November 2, 2009

China looks to export censorship

A few days before the start of this year's Melbourne International Film Festival its executive director received an "audacious" telephone call.

BBC News, Beijing

An official from China's consulate in the city called him to "urge" the festival to withdraw a film about the Chinese activist Rebiya Kadeer.

Beijing then tried to persuade the organisers of the Frankfurt Book Fair not to allow two Chinese writers to attend an event.

China says it does not interfere in the internal affairs of other countries.
But some see these acts as an attempt by China to use abroad the tough censorship measures it constantly employs at home.

Intimidation and threats

Richard Moore, the Melbourne festival's executive director, said he was astonished to receive the call from the city's Chinese consulate.

"It came down to [the consular official] saying we need to justify our decision to include the film in the programme. It was a remarkable display of confidence and arrogance," he said.

The festival decided to ignore the advice and go ahead with the film - about an activist who campaigns for better rights for China's Uighur minority - but that did not end the issue.

The festival organisation was subjected to an intense campaign of threats, intimidation and disruption, although it is not clear who - if anyone - orchestrated the campaign.

The festival e-mail address received insulting messages, there were waves of annoying phone calls and the fax machine was jammed with callers.

Some notes to the organisers contained messages threatening Mr Moore's family.

Internet hackers managed to break into the festival's online booking site, making it appear that session tickets had been sold out.

Hackers also managed to post a Chinese flag on the main website and Chinese film-makers withdrew their movies from the festival.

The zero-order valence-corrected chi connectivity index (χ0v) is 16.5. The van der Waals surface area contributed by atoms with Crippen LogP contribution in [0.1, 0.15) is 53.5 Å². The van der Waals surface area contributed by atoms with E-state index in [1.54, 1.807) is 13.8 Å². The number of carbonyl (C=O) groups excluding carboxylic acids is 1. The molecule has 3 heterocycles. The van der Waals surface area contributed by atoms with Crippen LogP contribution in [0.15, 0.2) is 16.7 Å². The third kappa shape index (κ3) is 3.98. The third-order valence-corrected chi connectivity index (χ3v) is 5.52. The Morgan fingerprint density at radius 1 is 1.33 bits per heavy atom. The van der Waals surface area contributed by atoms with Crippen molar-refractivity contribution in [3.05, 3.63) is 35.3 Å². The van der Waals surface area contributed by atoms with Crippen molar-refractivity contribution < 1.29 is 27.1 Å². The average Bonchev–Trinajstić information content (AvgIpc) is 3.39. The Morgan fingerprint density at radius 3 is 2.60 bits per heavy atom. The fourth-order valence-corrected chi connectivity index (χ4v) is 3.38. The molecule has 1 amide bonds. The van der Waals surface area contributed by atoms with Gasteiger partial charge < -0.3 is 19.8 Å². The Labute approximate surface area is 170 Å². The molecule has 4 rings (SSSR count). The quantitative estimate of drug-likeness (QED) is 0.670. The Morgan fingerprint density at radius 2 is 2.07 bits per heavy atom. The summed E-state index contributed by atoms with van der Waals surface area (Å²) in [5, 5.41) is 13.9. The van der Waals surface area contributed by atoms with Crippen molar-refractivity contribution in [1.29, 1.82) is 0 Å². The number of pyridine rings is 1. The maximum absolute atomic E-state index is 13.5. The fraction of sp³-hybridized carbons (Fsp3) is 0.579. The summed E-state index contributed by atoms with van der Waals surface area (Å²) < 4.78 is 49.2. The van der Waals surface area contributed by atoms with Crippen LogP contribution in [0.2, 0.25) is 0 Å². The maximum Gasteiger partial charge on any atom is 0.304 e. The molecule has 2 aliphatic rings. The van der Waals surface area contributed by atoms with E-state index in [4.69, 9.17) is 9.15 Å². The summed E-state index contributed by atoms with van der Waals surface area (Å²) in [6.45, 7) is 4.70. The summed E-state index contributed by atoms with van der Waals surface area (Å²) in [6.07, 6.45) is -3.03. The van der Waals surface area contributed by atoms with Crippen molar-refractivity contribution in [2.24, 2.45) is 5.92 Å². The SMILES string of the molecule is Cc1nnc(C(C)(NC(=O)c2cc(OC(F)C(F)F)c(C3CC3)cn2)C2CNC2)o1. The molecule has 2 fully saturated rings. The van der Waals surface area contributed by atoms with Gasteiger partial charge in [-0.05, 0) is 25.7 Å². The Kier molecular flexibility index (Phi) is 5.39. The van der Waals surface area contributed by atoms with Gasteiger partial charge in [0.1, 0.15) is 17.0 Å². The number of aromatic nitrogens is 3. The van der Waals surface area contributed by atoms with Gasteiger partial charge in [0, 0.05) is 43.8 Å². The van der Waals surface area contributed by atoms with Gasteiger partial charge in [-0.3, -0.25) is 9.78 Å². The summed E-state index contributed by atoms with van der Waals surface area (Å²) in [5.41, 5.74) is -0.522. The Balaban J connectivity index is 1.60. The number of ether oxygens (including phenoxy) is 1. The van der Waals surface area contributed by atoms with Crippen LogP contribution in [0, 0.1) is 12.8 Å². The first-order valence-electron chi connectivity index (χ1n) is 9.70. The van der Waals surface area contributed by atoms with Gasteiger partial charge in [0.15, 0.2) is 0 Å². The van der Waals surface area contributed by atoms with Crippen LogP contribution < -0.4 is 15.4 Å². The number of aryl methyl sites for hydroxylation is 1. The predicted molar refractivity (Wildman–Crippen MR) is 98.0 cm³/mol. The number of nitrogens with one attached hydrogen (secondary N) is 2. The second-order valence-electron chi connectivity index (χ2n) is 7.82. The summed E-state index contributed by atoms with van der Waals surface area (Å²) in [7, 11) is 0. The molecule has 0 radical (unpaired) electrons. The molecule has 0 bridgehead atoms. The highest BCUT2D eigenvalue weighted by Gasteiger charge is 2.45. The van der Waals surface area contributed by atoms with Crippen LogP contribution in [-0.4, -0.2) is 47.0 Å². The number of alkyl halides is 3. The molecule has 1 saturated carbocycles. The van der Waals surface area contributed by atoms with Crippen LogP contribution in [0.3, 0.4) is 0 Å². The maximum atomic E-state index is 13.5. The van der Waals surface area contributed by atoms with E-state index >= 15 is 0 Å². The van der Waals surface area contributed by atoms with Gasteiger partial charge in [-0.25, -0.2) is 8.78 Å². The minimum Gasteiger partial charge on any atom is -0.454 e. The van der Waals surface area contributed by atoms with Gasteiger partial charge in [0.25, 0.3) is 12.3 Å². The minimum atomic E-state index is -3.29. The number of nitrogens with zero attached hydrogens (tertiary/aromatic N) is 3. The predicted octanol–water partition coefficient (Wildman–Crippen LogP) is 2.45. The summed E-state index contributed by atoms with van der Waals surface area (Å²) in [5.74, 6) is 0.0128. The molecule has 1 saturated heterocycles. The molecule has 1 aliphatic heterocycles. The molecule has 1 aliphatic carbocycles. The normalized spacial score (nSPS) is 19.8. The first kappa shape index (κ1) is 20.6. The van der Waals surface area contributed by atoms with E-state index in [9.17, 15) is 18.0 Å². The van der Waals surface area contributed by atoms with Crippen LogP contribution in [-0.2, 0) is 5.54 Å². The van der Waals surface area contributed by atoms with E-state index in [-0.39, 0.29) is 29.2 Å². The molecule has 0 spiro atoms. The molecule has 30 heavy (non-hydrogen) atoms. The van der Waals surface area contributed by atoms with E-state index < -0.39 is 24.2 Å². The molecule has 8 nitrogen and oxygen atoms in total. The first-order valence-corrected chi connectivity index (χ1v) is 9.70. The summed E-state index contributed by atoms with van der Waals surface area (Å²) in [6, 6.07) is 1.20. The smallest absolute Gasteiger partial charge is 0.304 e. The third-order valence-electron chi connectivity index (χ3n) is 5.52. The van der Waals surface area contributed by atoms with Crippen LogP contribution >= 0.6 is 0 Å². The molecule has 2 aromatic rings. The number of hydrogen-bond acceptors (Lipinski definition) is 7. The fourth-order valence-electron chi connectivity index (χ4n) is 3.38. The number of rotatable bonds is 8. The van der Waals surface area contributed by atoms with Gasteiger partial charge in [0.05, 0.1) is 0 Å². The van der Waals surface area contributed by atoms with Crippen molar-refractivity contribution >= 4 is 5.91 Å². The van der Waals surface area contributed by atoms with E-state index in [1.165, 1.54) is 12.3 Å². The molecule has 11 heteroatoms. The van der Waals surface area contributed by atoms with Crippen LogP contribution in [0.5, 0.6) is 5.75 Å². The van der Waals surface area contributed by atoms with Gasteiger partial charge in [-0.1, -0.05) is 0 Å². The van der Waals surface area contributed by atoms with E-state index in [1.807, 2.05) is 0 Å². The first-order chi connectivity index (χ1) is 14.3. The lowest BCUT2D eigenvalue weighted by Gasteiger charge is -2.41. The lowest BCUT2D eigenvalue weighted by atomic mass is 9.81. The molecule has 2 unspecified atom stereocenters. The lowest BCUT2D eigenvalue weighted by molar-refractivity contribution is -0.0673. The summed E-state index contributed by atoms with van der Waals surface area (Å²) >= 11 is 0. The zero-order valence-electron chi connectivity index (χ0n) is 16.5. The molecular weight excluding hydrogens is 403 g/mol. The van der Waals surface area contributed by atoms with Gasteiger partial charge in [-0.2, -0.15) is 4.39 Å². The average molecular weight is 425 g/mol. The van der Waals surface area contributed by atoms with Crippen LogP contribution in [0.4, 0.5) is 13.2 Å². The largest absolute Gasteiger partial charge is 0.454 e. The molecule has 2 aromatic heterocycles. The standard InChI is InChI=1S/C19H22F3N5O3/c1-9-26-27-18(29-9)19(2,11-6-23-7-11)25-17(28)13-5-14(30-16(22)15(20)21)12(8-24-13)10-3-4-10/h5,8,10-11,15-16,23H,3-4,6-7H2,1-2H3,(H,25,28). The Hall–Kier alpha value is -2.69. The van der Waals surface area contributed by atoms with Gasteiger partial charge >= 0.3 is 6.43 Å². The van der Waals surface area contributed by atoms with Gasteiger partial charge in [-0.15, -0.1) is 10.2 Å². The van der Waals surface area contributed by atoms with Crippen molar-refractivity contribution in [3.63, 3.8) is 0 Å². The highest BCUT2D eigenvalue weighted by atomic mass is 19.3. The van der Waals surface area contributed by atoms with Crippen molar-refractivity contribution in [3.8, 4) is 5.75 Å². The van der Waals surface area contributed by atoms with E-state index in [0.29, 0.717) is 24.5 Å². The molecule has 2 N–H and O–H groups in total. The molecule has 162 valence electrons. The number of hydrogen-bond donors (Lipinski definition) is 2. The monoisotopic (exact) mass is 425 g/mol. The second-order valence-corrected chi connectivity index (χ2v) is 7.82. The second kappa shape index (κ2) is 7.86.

Hat Tip to Michael


Northman said...

There's a surprise. I would have never expected such a thing from that lovely Chinese government. I mean, they would never do that, they hosted the Olympics. I love how countries, leaders, people, do things they're known for and should be expected to do and because it doesn't fit the liberal cookie cutter of "acceptable" it's met with a reaction of surprise and a "why would you do that" face. What was that saying about history?...

Snarky Basterd said...

I hear Obugger's having a conference call later this week with Chinese hackers in an attempt to shut down conservative blogs.

Oh. Wait. I shouldn't snark about that. It's probably really going to happen.

Anonymous said...


China now has the slick shiny veneer of semi-capitalism. Beneath that surface is Mao's revolution. China is the Trojan Horse, with money and technology.

Anonymous said...

Dave I'm waiting for a few major lawsuits and Justice Dept. investigations to begin appearing amongst then Conservative blogosphere.

Anonymous said...

The hacker are coming.

Unknown said...

What ‘China’ did should always not be agreed with, but Rebiya Kadeer did not have any position to do what she did either.

In Chinese, we’ve got an expression: ‘Dog bites dog, mouthful of hair’ (狗咬狗,滿嘴毛). This is what I’d like to say towards them.